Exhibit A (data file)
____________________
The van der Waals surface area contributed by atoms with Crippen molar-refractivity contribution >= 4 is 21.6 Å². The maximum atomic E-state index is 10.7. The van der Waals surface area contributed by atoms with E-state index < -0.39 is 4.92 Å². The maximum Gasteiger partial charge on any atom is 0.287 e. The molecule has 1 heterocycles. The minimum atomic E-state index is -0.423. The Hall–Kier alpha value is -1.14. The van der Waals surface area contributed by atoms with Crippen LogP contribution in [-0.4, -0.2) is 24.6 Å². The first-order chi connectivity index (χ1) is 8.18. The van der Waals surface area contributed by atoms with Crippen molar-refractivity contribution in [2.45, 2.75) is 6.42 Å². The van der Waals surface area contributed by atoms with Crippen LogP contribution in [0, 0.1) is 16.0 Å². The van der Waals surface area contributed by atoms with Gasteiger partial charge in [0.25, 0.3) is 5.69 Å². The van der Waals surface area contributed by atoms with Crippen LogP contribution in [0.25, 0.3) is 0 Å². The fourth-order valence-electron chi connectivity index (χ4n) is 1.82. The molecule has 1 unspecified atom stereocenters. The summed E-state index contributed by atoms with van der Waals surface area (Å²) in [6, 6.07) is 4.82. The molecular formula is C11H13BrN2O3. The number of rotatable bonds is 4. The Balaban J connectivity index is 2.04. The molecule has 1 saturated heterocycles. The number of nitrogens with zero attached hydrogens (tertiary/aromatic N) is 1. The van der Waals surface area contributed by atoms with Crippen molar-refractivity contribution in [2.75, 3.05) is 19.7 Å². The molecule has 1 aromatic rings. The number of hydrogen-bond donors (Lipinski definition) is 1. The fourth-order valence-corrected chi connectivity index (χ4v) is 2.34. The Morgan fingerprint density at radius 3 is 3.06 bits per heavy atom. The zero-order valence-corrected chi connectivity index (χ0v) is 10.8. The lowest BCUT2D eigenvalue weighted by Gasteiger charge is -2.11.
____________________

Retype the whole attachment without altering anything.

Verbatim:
The van der Waals surface area contributed by atoms with Crippen molar-refractivity contribution >= 4 is 21.6 Å². The maximum atomic E-state index is 10.7. The van der Waals surface area contributed by atoms with E-state index < -0.39 is 4.92 Å². The maximum Gasteiger partial charge on any atom is 0.287 e. The molecule has 1 heterocycles. The minimum atomic E-state index is -0.423. The Hall–Kier alpha value is -1.14. The van der Waals surface area contributed by atoms with Crippen LogP contribution in [-0.4, -0.2) is 24.6 Å². The first-order chi connectivity index (χ1) is 8.18. The van der Waals surface area contributed by atoms with Crippen molar-refractivity contribution in [2.45, 2.75) is 6.42 Å². The van der Waals surface area contributed by atoms with Crippen LogP contribution in [0, 0.1) is 16.0 Å². The van der Waals surface area contributed by atoms with Gasteiger partial charge in [0.25, 0.3) is 5.69 Å². The van der Waals surface area contributed by atoms with Crippen LogP contribution in [0.25, 0.3) is 0 Å². The fourth-order valence-electron chi connectivity index (χ4n) is 1.82. The molecule has 1 unspecified atom stereocenters. The summed E-state index contributed by atoms with van der Waals surface area (Å²) in [6, 6.07) is 4.82. The molecular formula is C11H13BrN2O3. The number of rotatable bonds is 4. The Balaban J connectivity index is 2.04. The molecule has 1 saturated heterocycles. The number of nitrogens with zero attached hydrogens (tertiary/aromatic N) is 1. The van der Waals surface area contributed by atoms with Crippen molar-refractivity contribution in [2.75, 3.05) is 19.7 Å². The molecule has 1 aromatic rings. The number of hydrogen-bond donors (Lipinski definition) is 1. The fourth-order valence-corrected chi connectivity index (χ4v) is 2.34. The Morgan fingerprint density at radius 3 is 3.06 bits per heavy atom. The zero-order valence-corrected chi connectivity index (χ0v) is 10.8. The lowest BCUT2D eigenvalue weighted by Gasteiger charge is -2.11.